Why? بنات الناس  he will say. He knows you. He knows your father, your brother. He sits in his dirty red truck with your brother. He calls it a car, his piece of metal wrapped in dust, these sticky particules of Tunis. The city is covered in it, in these yellowish coats of dirt that bury houses and even people, a viscid sand that holds across seasons and fades the colours of Tunis into a single layer of despair. It is the only color at this edge of the world.

He sits with your brother, he drove your father to an airport once. He knows them and through them he knows you. Through them he cannot look at you, as you are only a bodily extension of their masculinity. You are only a figure, a family name hidden behind the men he knows, the men that gave you your name. You are the daughter of and once you are that, nothing else can be inscribed on your body. A body that needs to be covered by the names of men, of respectable men.

Men that give you a name

He loves you. That is what he says. He whispers it to you on the phone, late at night, as you listen, trying to retain the tumult bursting in you. You do not know why a storm has taken over your soul. You mumble back, your heart beating, not knowing if it is of the fear that your father catches you or of the words you hear in his echo. He loves you in a different way. Not like the other girls that he loves. نحبك. نموت عليك. I die of you. I die for you.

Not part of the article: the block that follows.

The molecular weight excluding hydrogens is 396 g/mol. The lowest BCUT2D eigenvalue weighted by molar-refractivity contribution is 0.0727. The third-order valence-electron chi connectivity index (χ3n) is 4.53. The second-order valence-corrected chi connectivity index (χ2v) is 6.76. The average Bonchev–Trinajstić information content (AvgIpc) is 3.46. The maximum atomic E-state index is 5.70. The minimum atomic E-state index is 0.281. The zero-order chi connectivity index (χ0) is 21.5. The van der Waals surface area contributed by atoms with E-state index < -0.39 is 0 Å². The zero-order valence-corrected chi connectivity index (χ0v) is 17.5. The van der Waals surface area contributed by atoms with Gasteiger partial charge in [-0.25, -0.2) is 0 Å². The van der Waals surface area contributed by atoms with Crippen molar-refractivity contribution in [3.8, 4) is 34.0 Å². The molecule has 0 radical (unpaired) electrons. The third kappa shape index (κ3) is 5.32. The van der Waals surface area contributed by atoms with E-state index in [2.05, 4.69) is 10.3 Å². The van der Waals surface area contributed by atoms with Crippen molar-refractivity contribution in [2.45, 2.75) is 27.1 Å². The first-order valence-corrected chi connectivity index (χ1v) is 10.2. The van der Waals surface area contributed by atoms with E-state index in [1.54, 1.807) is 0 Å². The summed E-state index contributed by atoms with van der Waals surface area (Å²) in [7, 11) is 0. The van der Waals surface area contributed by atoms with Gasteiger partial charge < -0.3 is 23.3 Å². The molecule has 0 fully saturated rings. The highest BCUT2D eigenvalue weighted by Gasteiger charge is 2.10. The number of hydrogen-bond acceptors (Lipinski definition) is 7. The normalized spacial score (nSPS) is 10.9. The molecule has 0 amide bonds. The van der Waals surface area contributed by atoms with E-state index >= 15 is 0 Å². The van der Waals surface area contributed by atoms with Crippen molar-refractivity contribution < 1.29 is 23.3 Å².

He talks and talks of his love.

But the words are his and never yours. Make you a respectable woman. Make you his wife. Give you his name. الحب it is called. The only good kind, for the others are a waste of time and waste of your father’s name. He talks and talks. You do not. Love is a man’s affair. It is not your story. It is the story of father’s girls that becomes men’s wives.نحب نجي نخطبك . Your own tale is a long silence from which you can hear echoes, of fathers calling your name, of strangers whispering dirty words in the street and of men who do not raise their eyes at you but know all about phone monologues on love.

He wants to come ask for your hand. He will not ask you. He will come, sit in front of your father, while you sit next to your father, talk to him while your mother runs around with tea, juice, “salés”, حلو. Your father will have one arm around you. بنت بوها . They will not talk about love, nor about you. They will discuss el bled in the chance they share the same one. They will talk about his مشريع, about soccer teams, failed elections and the hot weather. The second time, it will still not be about you nor about him. This time it will be your father, your nervous mother, his father and his nervous mother running around with the سلطة مشوية, a dish to feed you, your family and ten other people, tea, حلو. His mother will call you بنتي and your mother will call him ولدي.You will marry him. He knows your name, your father’s name and your father’s father name. And when you sign the papers it will say; daughter of, marrying son of. You are the wife of the son of. You now have his name.